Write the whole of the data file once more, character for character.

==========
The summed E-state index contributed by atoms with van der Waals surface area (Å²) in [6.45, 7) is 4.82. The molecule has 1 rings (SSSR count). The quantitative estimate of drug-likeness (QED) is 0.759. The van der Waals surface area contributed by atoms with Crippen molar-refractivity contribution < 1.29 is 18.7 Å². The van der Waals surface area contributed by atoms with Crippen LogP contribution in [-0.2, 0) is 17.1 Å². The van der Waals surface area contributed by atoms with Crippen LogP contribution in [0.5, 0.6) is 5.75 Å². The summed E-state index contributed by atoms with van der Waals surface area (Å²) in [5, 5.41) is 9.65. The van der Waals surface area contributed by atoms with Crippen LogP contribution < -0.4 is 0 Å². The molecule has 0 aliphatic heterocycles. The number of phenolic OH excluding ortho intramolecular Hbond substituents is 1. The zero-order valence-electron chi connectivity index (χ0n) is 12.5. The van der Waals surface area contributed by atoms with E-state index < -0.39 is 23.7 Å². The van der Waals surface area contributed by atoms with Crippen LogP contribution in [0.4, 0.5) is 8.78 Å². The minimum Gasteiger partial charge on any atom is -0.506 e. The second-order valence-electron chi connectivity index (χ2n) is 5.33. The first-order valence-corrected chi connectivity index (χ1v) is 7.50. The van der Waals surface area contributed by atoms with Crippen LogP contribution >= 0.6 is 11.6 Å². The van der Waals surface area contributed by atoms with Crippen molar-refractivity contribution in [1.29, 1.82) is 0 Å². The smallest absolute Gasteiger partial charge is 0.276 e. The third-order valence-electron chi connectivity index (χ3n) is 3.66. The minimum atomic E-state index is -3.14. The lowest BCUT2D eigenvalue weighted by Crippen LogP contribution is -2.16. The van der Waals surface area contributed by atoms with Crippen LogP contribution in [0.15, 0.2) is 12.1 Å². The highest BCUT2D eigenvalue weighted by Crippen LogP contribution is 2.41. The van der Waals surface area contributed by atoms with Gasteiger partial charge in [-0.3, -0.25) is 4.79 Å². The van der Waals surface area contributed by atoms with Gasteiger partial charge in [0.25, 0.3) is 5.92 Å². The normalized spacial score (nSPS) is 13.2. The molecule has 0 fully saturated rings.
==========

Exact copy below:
The summed E-state index contributed by atoms with van der Waals surface area (Å²) in [6.45, 7) is 4.82. The molecule has 1 rings (SSSR count). The quantitative estimate of drug-likeness (QED) is 0.759. The van der Waals surface area contributed by atoms with Crippen molar-refractivity contribution < 1.29 is 18.7 Å². The van der Waals surface area contributed by atoms with Crippen LogP contribution in [-0.2, 0) is 17.1 Å². The van der Waals surface area contributed by atoms with Crippen LogP contribution in [0.5, 0.6) is 5.75 Å². The summed E-state index contributed by atoms with van der Waals surface area (Å²) in [5, 5.41) is 9.65. The van der Waals surface area contributed by atoms with Crippen LogP contribution < -0.4 is 0 Å². The molecule has 0 aliphatic heterocycles. The number of phenolic OH excluding ortho intramolecular Hbond substituents is 1. The zero-order valence-electron chi connectivity index (χ0n) is 12.5. The van der Waals surface area contributed by atoms with E-state index < -0.39 is 23.7 Å². The van der Waals surface area contributed by atoms with Crippen LogP contribution in [0.4, 0.5) is 8.78 Å². The minimum Gasteiger partial charge on any atom is -0.506 e. The second-order valence-electron chi connectivity index (χ2n) is 5.33. The first-order valence-corrected chi connectivity index (χ1v) is 7.50. The van der Waals surface area contributed by atoms with Crippen LogP contribution >= 0.6 is 11.6 Å². The van der Waals surface area contributed by atoms with Crippen molar-refractivity contribution in [1.29, 1.82) is 0 Å². The smallest absolute Gasteiger partial charge is 0.276 e. The third-order valence-electron chi connectivity index (χ3n) is 3.66. The minimum atomic E-state index is -3.14. The lowest BCUT2D eigenvalue weighted by Crippen LogP contribution is -2.16. The van der Waals surface area contributed by atoms with Crippen LogP contribution in [0.15, 0.2) is 12.1 Å². The highest BCUT2D eigenvalue weighted by Crippen LogP contribution is 2.41. The van der Waals surface area contributed by atoms with Gasteiger partial charge in [-0.3, -0.25) is 4.79 Å². The van der Waals surface area contributed by atoms with Gasteiger partial charge in [0.25, 0.3) is 5.92 Å². The normalized spacial score (nSPS) is 13.2. The molecule has 0 fully saturated rings.